When Sloane Stephens won the US Open in 2017 it seemed as if she would go on to establish herself as a serial champion, someone with the ability to rack up numerous grand slam titles. Four years on, and after a slump in form and some difficult times in her personal life, the American showed her talent is undimmed with a 6-3, 6-4 victory over the two-times former champion Petra Kvitova in the first round.
Returning aggressively and maintaining her focus when down four break points in the second set, Stephens held on to clinch what was only her second win over a Top 10 opponent in three years.
“I knew that I had to fight for every ball and make sure that I got my racket on a lot of those balls,” she said.
“I did that super well today. Instead of being super passive, I was super aggressive on the returns. I was trying to make her play and be on her back foot. Obviously she likes to play super aggressive and inside the court. I knew I needed to play first-ball tennis and I did that pretty well today, which is good.”
The Covid-19 pandemic has been especially hard on Stephens, who lost an aunt, a grandmother and a grandfather to the virus. Her motivation disappeared and between the US Open of 2020 and Charleston in April, she won just two matches.
But there were strong hints in Paris, where she reached the fourth round of the French Open, that she was finding her game again and despite dropping serve in the opening game against Kvitova, she denied the 2011 and 2014 champion room to play her normal game.
“When you are trying to work your way back, I think a lot of it is just being positive and knowing that you’ve been at a certain level before and trying to get back there,” she said. “I think for me the biggest thing was feeling good on the court, feeling like I’m competing in matches.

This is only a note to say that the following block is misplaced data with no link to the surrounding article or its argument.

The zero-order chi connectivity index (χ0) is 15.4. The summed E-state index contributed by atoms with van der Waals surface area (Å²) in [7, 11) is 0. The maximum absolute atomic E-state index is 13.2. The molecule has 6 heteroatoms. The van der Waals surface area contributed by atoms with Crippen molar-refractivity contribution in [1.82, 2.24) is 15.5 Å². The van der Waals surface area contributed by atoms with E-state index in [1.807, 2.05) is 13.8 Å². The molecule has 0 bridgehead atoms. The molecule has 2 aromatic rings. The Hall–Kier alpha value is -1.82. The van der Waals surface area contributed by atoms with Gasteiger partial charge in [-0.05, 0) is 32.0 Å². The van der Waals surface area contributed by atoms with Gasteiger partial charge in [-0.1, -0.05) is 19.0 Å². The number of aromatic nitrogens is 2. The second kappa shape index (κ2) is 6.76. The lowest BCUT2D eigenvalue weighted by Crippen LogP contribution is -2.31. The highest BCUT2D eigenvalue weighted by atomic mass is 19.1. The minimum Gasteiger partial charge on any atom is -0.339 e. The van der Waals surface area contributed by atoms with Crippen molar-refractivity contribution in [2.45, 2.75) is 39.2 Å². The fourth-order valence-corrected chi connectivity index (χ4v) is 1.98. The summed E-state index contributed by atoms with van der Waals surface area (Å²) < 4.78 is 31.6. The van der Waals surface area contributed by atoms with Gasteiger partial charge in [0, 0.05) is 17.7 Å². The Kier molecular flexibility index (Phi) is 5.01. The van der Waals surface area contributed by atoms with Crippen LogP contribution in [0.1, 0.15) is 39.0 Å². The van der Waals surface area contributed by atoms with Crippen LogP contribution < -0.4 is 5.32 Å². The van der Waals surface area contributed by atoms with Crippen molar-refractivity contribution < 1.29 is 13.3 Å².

“After the French [Open] I felt good. I felt like I was competing better. Even though obviously it didn’t end the way I wanted it to, I was just feeling more like myself on court. Coming here, trying to take that confidence and translate it into good form and good tennis. Obviously playing against Petra, you have to bring your A game. I thought I played really well today. I’m just trying to keep the momentum going, trying to find that good, consistent level again.”
Kvitova, always a favourite with the crowd, said she was unable to find her best form when she needed it. “It was a tough first round, for sure,” the Czech said. “I felt that I do have ability to win the match. I just didn’t find the best for me today. It was really tough. I just didn’t play the best. I think that she played really solid. She was just better today.”
Second seed Aryna Sabalenka, still trying to translate her WTA Tour form into the grand slams, blitzed Monica Nicolescu of Romania 6-1, 6-4 while last year’s French Open champion, No 7 seed Iga Swiatek, saw off Hsieh Su-wei of Taiwan 6-4, 6-4.
Fourth seed Sofia Kenin cruised through with a 6-4, 6-2 win over Wang Xinyu of China while former champion Garbine Muguruza produced perhaps the most impressive performance as she blasted France’s Fiona Ferro off the court 6-0, 6-1 in just 50 minutes.
Muguruza, champion here in 2016 and a winner at Roland Garros the following year, says she’s now playing with more freedom, something that might just make her dangerous over the next fortnight.
“I don’t feel really the pressure,” she said. “I don’t feel I have to prove nothing no more. I have played well here. I’m excited to be back. Every year is really, let’s see how far can I go in Wimbledon, how many matches can I get on grass court?
“I stopped feeling this kind of pressure of having to prove (anything), having to show someone or the world that I have to perform well or anything. I have been through that, and now I feel more calm, just doing my thing.”